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Community social services supplied by town halls - A professional’s view

by Codruţa Eugenia Codău – Principal Inspector, Social Worker with the Public Social Assistance Service (SPAS), Sibiu

Since 1997, Romania’s social welfare and protection services have undergone huge changes, starting with the reform  of the child protection system. Children began to be valued as individuals with rights, including support for their harmonious development, growth and education in an environment as close as possible to a warm family home.

First, the care system was upgraded. The capacity of placement centres was reduced, foster homes set up and the focus put on keeping children in a family environment, either with relatives or in foster care.

The crucial role played by the family and community in raising well adjusted children, fully integrated in society, cannot be underestimated. Since 2001, the priority has been to prevent institutionalisation and organise community services and social benefits for vulnerable families, single mothers, women and girls at risk of abandoning small children, children at risk of abuse and neglect and disabled children. To this end, a private system of associations and foundations has been developed in parallel with the state system to bring additional money into play.

At the same time, newly established public services at local level – run either independently or in partnership with other public or private social services deliverers – are playing a greater role. Funded either from grants or by the state, they include social, legal and psychological advice, day centres, counselling, therapy and recovery and personal carers for people with severe disabilities. The focus is keeping children with their families and out of institutions.

Drawing on my 13 years of professional expertise as a social worker within the DGASPC Sibiu, I believe the strengths and weaknesses of the prevention system in local communities can be broken down as follows:


• Social services have been organised from an institutional point of view and address various beneficiaries, but need more space, IT and human resources;
• Some community social services are very effective, but they are insufficient and cannot meet the needs of children in vulnerable families living in certain risk areas (Eurostat data made public in January this year indicates that one in three children in Romania lives below the poverty line, with severe repercussions for their development);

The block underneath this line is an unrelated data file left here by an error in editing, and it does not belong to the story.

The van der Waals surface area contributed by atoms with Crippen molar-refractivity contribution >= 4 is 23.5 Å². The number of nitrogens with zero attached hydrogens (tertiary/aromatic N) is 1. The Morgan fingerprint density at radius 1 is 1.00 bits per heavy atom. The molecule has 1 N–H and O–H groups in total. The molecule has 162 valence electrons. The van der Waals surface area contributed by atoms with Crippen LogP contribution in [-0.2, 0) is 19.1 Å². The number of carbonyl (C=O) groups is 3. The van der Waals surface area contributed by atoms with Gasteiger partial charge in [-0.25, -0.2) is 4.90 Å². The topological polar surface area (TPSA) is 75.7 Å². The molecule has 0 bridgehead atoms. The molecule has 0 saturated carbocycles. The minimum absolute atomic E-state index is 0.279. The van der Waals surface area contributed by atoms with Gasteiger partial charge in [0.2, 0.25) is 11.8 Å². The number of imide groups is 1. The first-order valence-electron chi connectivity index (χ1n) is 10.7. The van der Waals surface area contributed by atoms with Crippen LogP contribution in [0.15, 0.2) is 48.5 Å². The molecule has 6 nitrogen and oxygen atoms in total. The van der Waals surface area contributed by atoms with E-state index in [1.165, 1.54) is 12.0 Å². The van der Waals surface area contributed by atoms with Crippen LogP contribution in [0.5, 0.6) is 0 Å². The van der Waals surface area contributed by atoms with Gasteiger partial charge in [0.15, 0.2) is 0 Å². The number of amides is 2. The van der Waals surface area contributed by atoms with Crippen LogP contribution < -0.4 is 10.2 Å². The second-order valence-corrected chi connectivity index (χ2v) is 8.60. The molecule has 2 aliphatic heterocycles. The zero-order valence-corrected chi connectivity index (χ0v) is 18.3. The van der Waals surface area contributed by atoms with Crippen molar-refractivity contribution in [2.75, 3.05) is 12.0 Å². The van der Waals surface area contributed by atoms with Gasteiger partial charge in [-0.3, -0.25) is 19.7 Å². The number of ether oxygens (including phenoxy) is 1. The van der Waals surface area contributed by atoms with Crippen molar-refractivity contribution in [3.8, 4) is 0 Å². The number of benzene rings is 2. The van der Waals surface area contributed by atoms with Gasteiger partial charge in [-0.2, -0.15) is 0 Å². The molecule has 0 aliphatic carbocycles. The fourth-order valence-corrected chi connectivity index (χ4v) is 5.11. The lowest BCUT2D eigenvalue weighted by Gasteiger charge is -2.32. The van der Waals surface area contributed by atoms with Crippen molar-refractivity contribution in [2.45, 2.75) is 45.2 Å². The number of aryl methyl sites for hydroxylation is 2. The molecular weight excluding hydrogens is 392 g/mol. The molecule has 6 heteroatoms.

• There are too few professionals in these services, because the salaries and motivation are too low; they do not get continuous training because of the expense;
• EU structural funds have improved the current social services infrastructure, but have not funded the establishment of new services in neighbourhoods beset by poverty, delinquency, violence, school dropout and family abandonment, and where young people need good information and advice;
• In recent years there has been an emphasis on partnerships between local social services and private suppliers or other educational and healthcare institutions; this means that current community resources can be used efficiently and effectively to avoid making beneficiaries dependent on social services and the overlapping of these services.

Social services manage several benefits. For various reasons, the number of claimants has greatly increased in recent years, creating a drain on state and local budgets. Claimants now rely on the benefits system as it has never been accompanied by programmes to ensure its efficiency and effectiveness, such as:
• Information and advice on benefit entitlement and other forms of support as well as family money management;
• Parenting, healthcare and sex education;
• Educating young parents through literacy courses;
• School education adjusted to the needs of vulnerable groups.

Successful social services at local level depend on an adequate budget, both locally and nationally, plus well trained human resources, especially social workers. Additionally, the development of community social services could reduce the burden on the special protection system and the benefits bill, if budgetary allocations get new eligibility requirements.

Family must be at the centre of all social services. Only through the empowerment of the family, with the support of professionals, to identify and help solve all the problems, whether domestic, educational, social or financial, can a child feel complete, valued and well integrated in the community. Only this way can a child have a true understanding of what a family means, what it is to grow up with a mother, father, siblings and grandparents, with emotional support and assistance to overcome the inevitable trials of daily living, and to develop a well adjusted personality that can cope with life’s challenges.



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